So, what does all of this tell you? I told Bob Bitchin that he’s about to start a new adventure after his beautiful Berry Creek mansion burnt down. I like to think motorcycles and freedom are at the heart of everything I do. And finally, there are so many wonderful things in life to do. Just smile and go after them. But do it with grace and style, compassion and benevolence. Let’s hit the news.

CLICK HERE TO READ THE WEEKLY NEWS ON BIKERNET

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Peugeot Plans To Introduce A 300cc Motorcycle

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by Sabrina Giacomini from https://www.rideapart.com

From cars to scooter to bikes.

When we say the name Peugeot, we usually think of cars and scooters—that’s what the French brand is most famous for. The brand also produced a handful of motorcycles through the years, but mainly built its reputation on its four-wheel and step-through products.

In October, 2019, Indian giant Mahindra— the same people behind the Jawa revival and Royal Enfield—bought Peugeot’s entire motorcycle division with the intention to introduce seven new two-wheel models between 2021 and 2023. The first model in the pipeline could be a small-displacement motorcycle based on the P2X Concept.

Italian outlet Motociclismo had a chat with GAM Distribution president Mario Minella. The distributor is in charge of importing Peugeot Motorcycles products to Italy and Minella was able to provide some insight into the French brand’s plans for the future.

Minella explained that despite the pandemic, the plan to reposition Peugeot Motorcycles on the global market thanks to a new branding and a new design remains on track. The company plans to adopt a younger, more aggressive image. The plan also includes the introduction of a GT model armed with a 300-400cc engine and the implementation of higher building standards (scooter, we’re assuming, since the journalist asked about “traditional products”).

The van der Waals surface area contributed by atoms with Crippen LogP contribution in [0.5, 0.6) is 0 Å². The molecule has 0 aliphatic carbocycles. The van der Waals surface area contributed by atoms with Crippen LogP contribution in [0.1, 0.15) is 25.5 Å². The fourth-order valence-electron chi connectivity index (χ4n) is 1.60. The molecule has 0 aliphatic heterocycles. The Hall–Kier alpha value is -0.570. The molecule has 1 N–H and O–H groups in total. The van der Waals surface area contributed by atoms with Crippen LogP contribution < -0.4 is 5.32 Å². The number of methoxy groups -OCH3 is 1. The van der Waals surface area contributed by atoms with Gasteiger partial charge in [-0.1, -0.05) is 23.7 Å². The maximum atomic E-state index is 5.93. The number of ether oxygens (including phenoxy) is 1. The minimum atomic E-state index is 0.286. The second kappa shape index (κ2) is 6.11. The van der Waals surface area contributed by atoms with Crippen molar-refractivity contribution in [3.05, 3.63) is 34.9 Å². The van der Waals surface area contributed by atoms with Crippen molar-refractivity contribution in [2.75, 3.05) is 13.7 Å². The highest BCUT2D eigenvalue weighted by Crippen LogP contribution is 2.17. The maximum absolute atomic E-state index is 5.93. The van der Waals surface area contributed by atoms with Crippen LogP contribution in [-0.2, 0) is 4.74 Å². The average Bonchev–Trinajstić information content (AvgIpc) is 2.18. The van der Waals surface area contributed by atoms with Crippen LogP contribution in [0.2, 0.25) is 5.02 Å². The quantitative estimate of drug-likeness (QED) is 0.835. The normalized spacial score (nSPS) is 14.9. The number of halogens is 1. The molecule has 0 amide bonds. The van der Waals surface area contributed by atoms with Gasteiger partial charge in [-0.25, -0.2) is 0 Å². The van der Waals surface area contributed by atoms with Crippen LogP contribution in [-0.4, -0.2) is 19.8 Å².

What about motorcycles? Minella answered that from an enthusiast standpoint, he sincerely hopes there will be one introduced soon. He explained that the motorcycle concept (P2X) introduced at the 2019 Mondial de la Moto was very well received. The maker developed a 300cc motorcycle platform that could eventually also be turned into 125 and 500 models based on the concept introduced last year. While the focus will be on the Asian market for small and mid-size bikes, he added that that new platform will be developed for all the markets.

While Minella didn’t discuss any timeline, but the brand’s intention to change its image, we could expect a new Peugeot motorcycle to surface sooner rather than later.

Zero Miles Harley-Davidson VRXSE Destroyer Is a Speed Junkie’s Dream Ride

By | General Posts

by Daniel Patrascu from https://www.autoevolution.com

So, a decade and some change ago, the world’s favorite motorcycle builder, Harley-Davidson, decided to do something crazy: come up with a factory-build dragster that would shred the hell out of the competition on the strip.

This is how the VRXSE Destroyer was born, a CVO-handled monster of a two-wheeler powered by a chunky Screaming Eagle engine. 1,300cc in displacement, the powerplant churns out 165 hp and, aided by things like stroker crankshaft, high compression pistons, a racing transmission with a multi-stage lock-up clutch, and two-stage launch control, it had enough punch to shoot the missile to the end of the quarter-mile distance in under 10 seconds.

Initially, Harley planned to make at most 300 units of the thing, but the impact it had it was (naturally) immense, and before you knew it, the production run doubled in size to 600 units.

The motorcycle had such an appeal that not everybody bought one to race it. In fact, there are quite a few people who paid the little over $30,000 asking price just to have sit around in a garage somewhere, as a museum piece.

This is what happened to this here Destroyer. Now available for sale at the hands of Porsche specialist Canepa, it shows “no miles, no driving, no wear, nothing,” as its description says.

The bike was purchased new and sat for a very long time in a larger collection of dragsters, in the select company of a Kent Fuller nitromethane dragster and the likes. It then ended up over at Canepa, who is selling it for an undisclosed price.

Now, don’t go thinking this is the only Destroyer on the market. There are others, of course, but most of them, if not all, have been put to some use in the past, and are not quite as pristine as this one.

We only hope whoever buys it chooses to enjoy it the way it was meant to, not only visually.

Tarus 2X2 Is the Collapsible Motorcycle That Can Go Absolutely Anywhere